“Top Gun” follows their exploits both in and out of their aircraft, and the simplistic story holds up relatively well even a quarter century after the film’s original release. The visuals look great on Blu-ray 3D, and the extra-dimensional effects are incorporated throughout the movie. They are, however, at their best during action sequences.
The most notable downside to “Top Gun” is that it’s obviously a product of its era. Unlike the best classic movies, everything from the music to the melodramatic dialogue emphasizes the film’s 1980s roots. For newcomers, that may be distracting, but for longtime fans the nostalgia should be part of the charm.
Extras on the new “Top Gun” combo pack include multi-angle storyboards, music videos for several soundtrack songs, numerous making-of featurettes and an audio commentary featuring Scott, producer Jerry Bruckheimer and co-screenwriter Jack Epps Jr.
Rated PG-13 for crude and suggestive material, partying, and language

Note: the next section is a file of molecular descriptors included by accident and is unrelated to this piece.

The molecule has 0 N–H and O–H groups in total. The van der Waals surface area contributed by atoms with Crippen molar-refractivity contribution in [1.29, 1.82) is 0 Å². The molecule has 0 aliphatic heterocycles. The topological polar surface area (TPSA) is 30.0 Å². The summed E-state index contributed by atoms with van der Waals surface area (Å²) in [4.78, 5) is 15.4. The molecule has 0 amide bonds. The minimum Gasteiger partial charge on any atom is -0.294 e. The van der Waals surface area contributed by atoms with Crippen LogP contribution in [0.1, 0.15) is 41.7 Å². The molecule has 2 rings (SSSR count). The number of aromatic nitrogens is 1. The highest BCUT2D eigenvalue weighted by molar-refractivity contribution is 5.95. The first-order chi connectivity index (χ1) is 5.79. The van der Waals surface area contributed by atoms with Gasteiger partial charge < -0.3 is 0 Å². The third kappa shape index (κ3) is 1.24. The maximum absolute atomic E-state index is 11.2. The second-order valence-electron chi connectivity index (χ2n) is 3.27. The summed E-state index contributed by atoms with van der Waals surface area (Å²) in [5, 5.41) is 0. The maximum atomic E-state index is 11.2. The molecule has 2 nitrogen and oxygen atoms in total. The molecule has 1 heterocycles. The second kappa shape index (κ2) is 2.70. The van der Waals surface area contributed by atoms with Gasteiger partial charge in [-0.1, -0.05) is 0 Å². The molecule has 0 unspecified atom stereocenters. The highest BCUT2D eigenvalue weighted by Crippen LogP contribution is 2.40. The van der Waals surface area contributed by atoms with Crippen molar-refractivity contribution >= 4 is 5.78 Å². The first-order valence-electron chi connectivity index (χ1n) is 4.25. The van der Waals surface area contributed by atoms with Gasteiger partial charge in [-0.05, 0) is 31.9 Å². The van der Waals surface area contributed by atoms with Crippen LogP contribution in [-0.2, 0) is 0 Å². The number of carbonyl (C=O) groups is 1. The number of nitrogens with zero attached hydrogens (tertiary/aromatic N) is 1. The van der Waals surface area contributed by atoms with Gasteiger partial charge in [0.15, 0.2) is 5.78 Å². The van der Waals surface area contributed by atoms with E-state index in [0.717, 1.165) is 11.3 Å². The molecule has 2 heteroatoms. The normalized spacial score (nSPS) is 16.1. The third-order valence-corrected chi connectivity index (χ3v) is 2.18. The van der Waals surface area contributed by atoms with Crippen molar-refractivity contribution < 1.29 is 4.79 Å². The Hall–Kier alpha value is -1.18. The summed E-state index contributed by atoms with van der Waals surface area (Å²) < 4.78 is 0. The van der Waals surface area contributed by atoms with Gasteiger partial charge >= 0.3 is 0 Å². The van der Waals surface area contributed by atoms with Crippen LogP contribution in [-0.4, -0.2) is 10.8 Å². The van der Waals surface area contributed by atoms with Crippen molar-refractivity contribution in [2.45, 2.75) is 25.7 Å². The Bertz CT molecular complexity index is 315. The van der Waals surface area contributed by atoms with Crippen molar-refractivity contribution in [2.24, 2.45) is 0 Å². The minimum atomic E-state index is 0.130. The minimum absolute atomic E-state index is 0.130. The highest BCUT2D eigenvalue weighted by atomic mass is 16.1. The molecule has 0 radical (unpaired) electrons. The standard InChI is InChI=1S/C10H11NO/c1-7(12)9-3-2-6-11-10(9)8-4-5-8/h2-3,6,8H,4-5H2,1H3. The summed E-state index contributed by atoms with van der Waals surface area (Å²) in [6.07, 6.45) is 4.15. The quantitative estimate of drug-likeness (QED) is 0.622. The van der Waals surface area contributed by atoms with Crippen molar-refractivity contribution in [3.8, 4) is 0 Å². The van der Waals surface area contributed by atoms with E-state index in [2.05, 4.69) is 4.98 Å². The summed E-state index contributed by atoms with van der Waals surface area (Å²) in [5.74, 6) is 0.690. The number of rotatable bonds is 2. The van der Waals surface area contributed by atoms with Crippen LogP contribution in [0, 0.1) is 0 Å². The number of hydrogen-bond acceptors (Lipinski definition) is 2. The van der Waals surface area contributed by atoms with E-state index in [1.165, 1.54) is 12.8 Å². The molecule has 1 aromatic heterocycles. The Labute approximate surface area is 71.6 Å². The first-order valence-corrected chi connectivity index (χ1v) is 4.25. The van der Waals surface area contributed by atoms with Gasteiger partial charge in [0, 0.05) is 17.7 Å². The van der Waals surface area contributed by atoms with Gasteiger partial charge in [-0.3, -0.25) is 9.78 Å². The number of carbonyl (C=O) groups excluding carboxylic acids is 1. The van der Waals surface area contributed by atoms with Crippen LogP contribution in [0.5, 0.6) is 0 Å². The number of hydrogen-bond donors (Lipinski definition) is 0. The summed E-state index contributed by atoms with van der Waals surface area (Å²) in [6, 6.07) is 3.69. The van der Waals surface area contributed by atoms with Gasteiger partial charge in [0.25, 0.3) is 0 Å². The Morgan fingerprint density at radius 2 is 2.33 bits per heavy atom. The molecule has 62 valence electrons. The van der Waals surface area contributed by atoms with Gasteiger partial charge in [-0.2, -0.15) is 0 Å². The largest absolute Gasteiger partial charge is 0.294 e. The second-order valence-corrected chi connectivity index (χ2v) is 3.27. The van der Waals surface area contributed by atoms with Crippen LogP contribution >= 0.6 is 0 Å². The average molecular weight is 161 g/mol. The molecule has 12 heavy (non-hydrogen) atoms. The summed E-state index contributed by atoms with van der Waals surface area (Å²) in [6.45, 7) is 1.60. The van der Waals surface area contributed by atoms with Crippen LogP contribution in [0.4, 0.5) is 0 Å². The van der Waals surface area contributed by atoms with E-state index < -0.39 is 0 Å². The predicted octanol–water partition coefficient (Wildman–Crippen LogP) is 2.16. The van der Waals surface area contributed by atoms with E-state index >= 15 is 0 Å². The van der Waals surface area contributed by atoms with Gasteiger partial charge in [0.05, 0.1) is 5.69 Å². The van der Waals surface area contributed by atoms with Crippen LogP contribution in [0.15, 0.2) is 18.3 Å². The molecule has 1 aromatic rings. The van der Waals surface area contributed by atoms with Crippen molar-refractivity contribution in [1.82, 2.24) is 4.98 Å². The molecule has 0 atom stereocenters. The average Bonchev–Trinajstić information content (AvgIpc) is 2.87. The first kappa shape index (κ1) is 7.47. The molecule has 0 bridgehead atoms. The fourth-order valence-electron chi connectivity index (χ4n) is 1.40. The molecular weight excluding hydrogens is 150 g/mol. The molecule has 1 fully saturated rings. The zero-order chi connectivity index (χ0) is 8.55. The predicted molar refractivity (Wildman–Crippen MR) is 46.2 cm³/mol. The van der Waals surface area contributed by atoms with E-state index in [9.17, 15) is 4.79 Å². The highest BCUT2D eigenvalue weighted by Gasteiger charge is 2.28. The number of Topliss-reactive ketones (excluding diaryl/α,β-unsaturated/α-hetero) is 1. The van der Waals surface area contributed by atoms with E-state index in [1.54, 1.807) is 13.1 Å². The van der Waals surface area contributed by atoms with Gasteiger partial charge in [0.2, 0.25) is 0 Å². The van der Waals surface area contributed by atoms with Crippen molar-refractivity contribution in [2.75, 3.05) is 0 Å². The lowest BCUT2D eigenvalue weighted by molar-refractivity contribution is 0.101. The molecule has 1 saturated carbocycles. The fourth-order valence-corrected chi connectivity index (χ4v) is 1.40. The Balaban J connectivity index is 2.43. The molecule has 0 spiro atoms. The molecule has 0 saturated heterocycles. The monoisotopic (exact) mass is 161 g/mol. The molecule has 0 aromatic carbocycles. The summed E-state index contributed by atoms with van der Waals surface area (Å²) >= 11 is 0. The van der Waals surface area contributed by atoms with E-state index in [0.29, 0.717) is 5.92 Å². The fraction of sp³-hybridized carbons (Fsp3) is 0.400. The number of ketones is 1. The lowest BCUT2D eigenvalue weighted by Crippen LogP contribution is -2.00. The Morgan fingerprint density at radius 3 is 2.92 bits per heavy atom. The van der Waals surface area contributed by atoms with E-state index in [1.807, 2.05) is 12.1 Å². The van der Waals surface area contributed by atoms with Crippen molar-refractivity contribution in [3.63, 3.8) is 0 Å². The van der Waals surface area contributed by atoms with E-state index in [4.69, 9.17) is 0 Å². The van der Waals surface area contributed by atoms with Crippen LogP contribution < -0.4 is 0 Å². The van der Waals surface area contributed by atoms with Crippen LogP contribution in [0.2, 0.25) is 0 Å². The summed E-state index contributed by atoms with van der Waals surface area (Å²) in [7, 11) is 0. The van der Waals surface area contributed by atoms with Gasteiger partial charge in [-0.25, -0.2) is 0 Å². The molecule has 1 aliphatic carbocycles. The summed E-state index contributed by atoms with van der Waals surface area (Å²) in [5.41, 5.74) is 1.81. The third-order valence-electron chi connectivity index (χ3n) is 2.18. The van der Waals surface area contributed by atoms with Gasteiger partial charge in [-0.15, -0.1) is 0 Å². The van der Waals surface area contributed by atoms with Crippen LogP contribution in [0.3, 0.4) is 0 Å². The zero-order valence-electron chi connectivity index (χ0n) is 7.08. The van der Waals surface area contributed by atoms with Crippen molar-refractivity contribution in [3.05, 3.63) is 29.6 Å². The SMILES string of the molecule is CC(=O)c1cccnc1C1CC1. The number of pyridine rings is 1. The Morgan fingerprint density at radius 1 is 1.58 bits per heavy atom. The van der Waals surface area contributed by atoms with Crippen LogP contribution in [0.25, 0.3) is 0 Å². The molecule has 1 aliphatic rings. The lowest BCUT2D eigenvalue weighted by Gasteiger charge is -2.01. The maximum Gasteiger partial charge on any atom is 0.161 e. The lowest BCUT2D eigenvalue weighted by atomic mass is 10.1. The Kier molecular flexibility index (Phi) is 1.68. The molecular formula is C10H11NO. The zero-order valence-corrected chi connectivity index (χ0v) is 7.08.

Available on: Blu-ray, DVD, digital download and on demand
Josh Schwartz has been a driving force behind several hit TV shows, most notably “The O.C.,” “Gossip Girl” and “Chuck,” and he made a successful jump to feature film directing with “Fun Size.”
The Nickelodeon-produced teen drama tells the story of a fun-loving high school girl named Wren (Victoria Justice) who gets invited to a Halloween party by the school stud. Just when she thinks her social life is set, Wren’s self-centered mother (Chelsea Handler) forces her to babysit her rambunctious little brother, Albert (Jackson Nicoll). When Albert disappears while trick or treating, a panicked Wren convinces her best friend April (Jane Levy) and two socially awkward guys, Roosevelt (Thomas Mann) and Peng (Osric Chau), to help her find him. The result is an adventurous night that teaches everyone a thing or two about friendship and perceived social status.
“Fun Size” is infinitely predictable, and numerous teen movies have covered the same material. Still, it’s a lot of fun, in large part due to the cast. Justice and Mann are charismatic, and the supporting players do a reasonable job creating goofy archetypes.
Despite being produced by Nickelodeon, the movie received a PG-13 rating thanks to mild adult language and fleeting references to sexuality. Because of this, “Fun Size” is not appropriate for everyone who is likely to see the commercials on the Nick TV network.
The “Fun Size” DVD has no extras, but the Blu-ray release has a gag reel, a making-of feature, deleted scenes, and a music video for Carly Rae Jepsen’s “This Kiss.”
ALSO OUT THIS WEEK